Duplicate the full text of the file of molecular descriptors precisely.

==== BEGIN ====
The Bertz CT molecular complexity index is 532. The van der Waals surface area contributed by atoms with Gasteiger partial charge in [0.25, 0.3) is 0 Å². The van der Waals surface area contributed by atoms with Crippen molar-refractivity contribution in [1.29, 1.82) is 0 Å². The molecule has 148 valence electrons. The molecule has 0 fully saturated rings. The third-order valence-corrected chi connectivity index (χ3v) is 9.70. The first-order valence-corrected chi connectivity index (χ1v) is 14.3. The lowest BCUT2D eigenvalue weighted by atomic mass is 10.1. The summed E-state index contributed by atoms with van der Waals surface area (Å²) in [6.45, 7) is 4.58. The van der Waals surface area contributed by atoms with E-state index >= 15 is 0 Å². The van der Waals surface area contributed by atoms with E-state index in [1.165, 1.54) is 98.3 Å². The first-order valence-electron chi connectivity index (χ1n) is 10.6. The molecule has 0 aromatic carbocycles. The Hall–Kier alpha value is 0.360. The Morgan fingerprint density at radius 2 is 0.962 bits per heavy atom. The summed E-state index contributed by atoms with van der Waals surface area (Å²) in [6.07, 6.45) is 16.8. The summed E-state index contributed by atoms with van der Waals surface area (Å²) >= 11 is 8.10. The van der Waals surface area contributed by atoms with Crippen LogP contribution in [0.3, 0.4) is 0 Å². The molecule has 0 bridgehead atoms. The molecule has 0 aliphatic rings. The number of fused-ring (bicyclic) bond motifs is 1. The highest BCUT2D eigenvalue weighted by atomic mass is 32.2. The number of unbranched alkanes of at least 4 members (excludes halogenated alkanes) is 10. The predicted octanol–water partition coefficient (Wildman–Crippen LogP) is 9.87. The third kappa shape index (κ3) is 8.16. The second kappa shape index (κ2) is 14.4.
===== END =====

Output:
The Bertz CT molecular complexity index is 532. The van der Waals surface area contributed by atoms with Gasteiger partial charge in [0.25, 0.3) is 0 Å². The van der Waals surface area contributed by atoms with Crippen molar-refractivity contribution in [1.29, 1.82) is 0 Å². The molecule has 148 valence electrons. The molecule has 0 fully saturated rings. The third-order valence-corrected chi connectivity index (χ3v) is 9.70. The first-order valence-corrected chi connectivity index (χ1v) is 14.3. The lowest BCUT2D eigenvalue weighted by atomic mass is 10.1. The summed E-state index contributed by atoms with van der Waals surface area (Å²) in [6.45, 7) is 4.58. The van der Waals surface area contributed by atoms with E-state index >= 15 is 0 Å². The van der Waals surface area contributed by atoms with E-state index in [1.165, 1.54) is 98.3 Å². The first-order valence-electron chi connectivity index (χ1n) is 10.6. The molecule has 0 aromatic carbocycles. The Hall–Kier alpha value is 0.360. The Morgan fingerprint density at radius 2 is 0.962 bits per heavy atom. The summed E-state index contributed by atoms with van der Waals surface area (Å²) in [6.07, 6.45) is 16.8. The summed E-state index contributed by atoms with van der Waals surface area (Å²) >= 11 is 8.10. The van der Waals surface area contributed by atoms with Crippen LogP contribution in [0.3, 0.4) is 0 Å². The molecule has 0 bridgehead atoms. The molecule has 0 aliphatic rings. The number of fused-ring (bicyclic) bond motifs is 1. The highest BCUT2D eigenvalue weighted by atomic mass is 32.2. The number of unbranched alkanes of at least 4 members (excludes halogenated alkanes) is 10. The predicted octanol–water partition coefficient (Wildman–Crippen LogP) is 9.87. The third kappa shape index (κ3) is 8.16. The second kappa shape index (κ2) is 14.4.